Oxygen can be added by hooking the valve up to an
oxygen supply. Since the rescuers breath dilutes the
oxygen flow in artificial ventilation, adjust the flow
rate to increase oxygen concentration. At 5 liters per
m i n u t e , t h e o x y g e n c o n c e n t r a t i o n w i l l b e
approximately 50 percent. At 15 liters per minute, this
concentration will increase to 55 percent.
The mask has an elastic strap so it can be used on
conscious, self-ventilating patients to increase oxygen
The patients airway must be kept clear of foreign
materials, blood, vomitus, and other secretions.
Materials that remain in the airway may be forced into
the trachea and eventually into the lungs. This will
cause complications ranging from severe pneumonia
to a complete airway obstruction. Use suction to
remove such materials.
In the field, a Hospital Corpsman may have access
to a fixed (installed) suction unit or a portable suction
device. Both types of suction devices are equipped
with flexible tubing, suction tips and catheters, and a
non-breakable collection container.
Maintenance of suction devices consists of testing
the suction pressure regularly and cleaning the device
after each use.
Before using a suction device, always test the
apparatus. Once the suction pressure has been tested,
attach a suction catheter or tip. Position the patient on
his side, and open the patients mouth. This position
permits secretions to flow from the patients mouth
while suction is being delivered. Use caution in
patients with suspected neck or spinal injuries. If the
patient is fully and securely immobilized on a
backboard, the backboard may be tilted to place the
patient on his side. If you suspect such injuries but the
patient is not immobilized, suction as best you can
without turning the patient. Carefully insert the suction
tip or catheter at the top of the throat (fig. 4-25). DO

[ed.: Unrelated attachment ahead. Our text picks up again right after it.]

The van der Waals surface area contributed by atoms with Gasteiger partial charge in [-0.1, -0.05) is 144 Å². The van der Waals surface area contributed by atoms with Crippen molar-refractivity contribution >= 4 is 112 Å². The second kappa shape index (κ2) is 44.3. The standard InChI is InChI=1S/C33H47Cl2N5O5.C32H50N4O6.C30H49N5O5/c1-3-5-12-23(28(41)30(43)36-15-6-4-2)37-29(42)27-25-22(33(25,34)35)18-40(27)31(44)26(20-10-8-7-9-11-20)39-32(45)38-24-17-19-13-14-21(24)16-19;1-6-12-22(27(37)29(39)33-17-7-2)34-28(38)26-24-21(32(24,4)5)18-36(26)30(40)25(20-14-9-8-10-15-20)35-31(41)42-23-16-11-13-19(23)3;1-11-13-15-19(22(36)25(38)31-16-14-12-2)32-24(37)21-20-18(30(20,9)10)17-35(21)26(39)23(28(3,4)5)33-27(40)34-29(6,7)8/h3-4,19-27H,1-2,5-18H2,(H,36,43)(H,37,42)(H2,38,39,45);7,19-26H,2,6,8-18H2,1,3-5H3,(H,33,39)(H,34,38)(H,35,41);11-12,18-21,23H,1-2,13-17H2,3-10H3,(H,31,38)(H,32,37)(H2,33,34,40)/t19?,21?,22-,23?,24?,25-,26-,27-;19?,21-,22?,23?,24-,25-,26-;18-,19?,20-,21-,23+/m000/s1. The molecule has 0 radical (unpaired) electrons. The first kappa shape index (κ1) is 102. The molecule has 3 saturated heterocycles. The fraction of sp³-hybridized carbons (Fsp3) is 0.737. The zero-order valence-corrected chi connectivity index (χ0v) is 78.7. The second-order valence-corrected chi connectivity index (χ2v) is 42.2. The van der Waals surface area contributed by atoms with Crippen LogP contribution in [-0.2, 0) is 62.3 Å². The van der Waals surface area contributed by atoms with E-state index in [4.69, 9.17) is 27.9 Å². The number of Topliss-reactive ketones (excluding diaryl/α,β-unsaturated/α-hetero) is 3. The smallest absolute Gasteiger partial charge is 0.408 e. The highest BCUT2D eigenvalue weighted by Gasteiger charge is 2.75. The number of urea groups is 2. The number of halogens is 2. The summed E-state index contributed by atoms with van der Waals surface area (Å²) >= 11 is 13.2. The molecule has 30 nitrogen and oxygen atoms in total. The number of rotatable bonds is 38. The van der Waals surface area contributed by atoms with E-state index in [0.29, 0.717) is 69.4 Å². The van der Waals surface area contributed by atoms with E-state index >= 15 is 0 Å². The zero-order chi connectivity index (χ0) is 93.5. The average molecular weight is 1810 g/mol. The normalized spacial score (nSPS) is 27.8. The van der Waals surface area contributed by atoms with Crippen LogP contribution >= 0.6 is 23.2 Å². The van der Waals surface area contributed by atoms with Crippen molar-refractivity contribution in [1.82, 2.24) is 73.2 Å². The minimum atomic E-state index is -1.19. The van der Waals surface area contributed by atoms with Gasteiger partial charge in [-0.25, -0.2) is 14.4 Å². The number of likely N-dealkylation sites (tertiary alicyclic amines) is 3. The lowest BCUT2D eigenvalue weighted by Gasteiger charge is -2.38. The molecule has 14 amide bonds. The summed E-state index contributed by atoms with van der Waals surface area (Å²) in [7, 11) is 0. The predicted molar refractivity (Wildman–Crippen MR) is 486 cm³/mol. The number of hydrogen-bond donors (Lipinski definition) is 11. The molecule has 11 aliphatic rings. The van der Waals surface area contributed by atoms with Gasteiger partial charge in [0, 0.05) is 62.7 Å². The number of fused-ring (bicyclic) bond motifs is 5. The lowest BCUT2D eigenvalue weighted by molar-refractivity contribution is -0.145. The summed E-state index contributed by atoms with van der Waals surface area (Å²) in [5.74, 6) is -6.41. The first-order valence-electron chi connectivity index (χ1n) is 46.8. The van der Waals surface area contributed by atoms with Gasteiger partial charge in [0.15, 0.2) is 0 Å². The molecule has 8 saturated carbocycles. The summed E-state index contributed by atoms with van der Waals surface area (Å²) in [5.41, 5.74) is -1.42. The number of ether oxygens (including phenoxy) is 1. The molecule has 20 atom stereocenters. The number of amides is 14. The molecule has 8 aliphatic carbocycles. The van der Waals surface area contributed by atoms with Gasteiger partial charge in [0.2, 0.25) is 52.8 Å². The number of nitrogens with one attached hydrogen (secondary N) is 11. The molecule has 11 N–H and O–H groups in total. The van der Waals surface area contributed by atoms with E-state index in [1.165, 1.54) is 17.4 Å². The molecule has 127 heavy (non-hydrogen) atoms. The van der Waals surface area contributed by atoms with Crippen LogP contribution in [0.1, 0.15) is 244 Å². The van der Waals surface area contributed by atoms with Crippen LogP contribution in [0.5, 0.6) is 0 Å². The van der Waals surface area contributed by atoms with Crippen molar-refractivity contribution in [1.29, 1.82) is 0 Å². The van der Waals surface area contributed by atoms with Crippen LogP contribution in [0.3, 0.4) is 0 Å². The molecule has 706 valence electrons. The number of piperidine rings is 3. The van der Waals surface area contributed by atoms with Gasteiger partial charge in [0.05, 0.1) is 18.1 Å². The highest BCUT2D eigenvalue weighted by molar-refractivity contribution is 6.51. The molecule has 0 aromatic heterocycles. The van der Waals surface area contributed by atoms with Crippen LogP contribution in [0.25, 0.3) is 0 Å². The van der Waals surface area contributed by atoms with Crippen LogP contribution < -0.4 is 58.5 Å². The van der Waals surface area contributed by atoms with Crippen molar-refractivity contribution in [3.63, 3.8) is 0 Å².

NOT push the tip down into the throat or into the
larynx. Apply suction, but for no more than a few
seconds, since supplemental oxygen or ventilations
cease while suctioning, keeping oxygen from the
patient. Suction may be repeated after a few breaths.
A cricothyroidotomy, often called an emergency
tracheotomy, consists of incising the cricothyroid
membrane, which lies just beneath the skin between
the thyroid cartilage and the cricoid cartilage. In most
cases, the cricothyroid membrane can be easily located
by hyperextending the neck so that the thyroid notch
(Adams apple) becomes prominent anteriorly.
Identify the position of the thyroid notch with the index
finger. This finger descends in the midline to the
prominence of the cricoid cartilage. The depression of
the cricothyroid membrane is identified above the
superior margin of the cricoid cartilage (fig. 4-26).
Make a small lateral incision at the base of the thyroid
cartilage to expose the cricothyroid membrane. Excise
this membrane (taking care not to go too deeply) and
insert a small-bore air line into the trachea.
Figure 4-25.Proper insertion of suction tip.
Figure 4-26.Anatomical structures of the neck to identify
the cricothyroid membrane.